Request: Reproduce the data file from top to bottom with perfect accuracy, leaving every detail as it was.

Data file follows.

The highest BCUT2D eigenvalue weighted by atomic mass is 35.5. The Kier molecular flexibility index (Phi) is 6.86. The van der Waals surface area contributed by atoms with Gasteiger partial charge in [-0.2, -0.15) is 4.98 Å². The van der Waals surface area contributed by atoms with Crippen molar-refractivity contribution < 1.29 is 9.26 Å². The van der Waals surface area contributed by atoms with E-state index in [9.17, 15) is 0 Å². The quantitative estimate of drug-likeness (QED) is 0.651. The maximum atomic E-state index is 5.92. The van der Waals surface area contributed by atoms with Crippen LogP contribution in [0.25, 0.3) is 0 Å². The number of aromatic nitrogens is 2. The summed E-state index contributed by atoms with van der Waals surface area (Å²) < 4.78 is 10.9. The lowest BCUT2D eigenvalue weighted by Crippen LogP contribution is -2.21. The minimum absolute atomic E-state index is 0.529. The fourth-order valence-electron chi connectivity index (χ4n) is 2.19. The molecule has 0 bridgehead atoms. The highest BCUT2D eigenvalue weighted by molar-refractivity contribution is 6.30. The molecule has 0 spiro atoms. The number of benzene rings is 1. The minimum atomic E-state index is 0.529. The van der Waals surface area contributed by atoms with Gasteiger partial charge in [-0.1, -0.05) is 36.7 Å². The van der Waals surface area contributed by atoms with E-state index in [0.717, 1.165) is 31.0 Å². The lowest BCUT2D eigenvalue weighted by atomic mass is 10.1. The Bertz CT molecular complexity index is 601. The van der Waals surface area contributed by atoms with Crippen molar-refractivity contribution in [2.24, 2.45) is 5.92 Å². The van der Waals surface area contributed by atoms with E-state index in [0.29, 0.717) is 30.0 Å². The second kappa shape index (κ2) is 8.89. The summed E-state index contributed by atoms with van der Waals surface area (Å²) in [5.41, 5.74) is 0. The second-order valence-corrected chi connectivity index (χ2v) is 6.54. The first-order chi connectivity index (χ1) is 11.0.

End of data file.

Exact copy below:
The highest BCUT2D eigenvalue weighted by atomic mass is 35.5. The Kier molecular flexibility index (Phi) is 6.86. The van der Waals surface area contributed by atoms with Gasteiger partial charge in [-0.2, -0.15) is 4.98 Å². The van der Waals surface area contributed by atoms with Crippen molar-refractivity contribution < 1.29 is 9.26 Å². The van der Waals surface area contributed by atoms with E-state index in [9.17, 15) is 0 Å². The quantitative estimate of drug-likeness (QED) is 0.651. The maximum atomic E-state index is 5.92. The van der Waals surface area contributed by atoms with Crippen LogP contribution in [0.25, 0.3) is 0 Å². The number of aromatic nitrogens is 2. The summed E-state index contributed by atoms with van der Waals surface area (Å²) < 4.78 is 10.9. The lowest BCUT2D eigenvalue weighted by Crippen LogP contribution is -2.21. The minimum absolute atomic E-state index is 0.529. The fourth-order valence-electron chi connectivity index (χ4n) is 2.19. The molecule has 0 bridgehead atoms. The highest BCUT2D eigenvalue weighted by molar-refractivity contribution is 6.30. The molecule has 0 spiro atoms. The number of benzene rings is 1. The minimum atomic E-state index is 0.529. The van der Waals surface area contributed by atoms with Gasteiger partial charge in [-0.1, -0.05) is 36.7 Å². The van der Waals surface area contributed by atoms with E-state index in [0.717, 1.165) is 31.0 Å². The lowest BCUT2D eigenvalue weighted by atomic mass is 10.1. The Bertz CT molecular complexity index is 601. The van der Waals surface area contributed by atoms with Crippen molar-refractivity contribution in [2.24, 2.45) is 5.92 Å². The van der Waals surface area contributed by atoms with E-state index in [0.29, 0.717) is 30.0 Å². The second kappa shape index (κ2) is 8.89. The summed E-state index contributed by atoms with van der Waals surface area (Å²) in [5.41, 5.74) is 0. The second-order valence-corrected chi connectivity index (χ2v) is 6.54. The first-order chi connectivity index (χ1) is 11.0.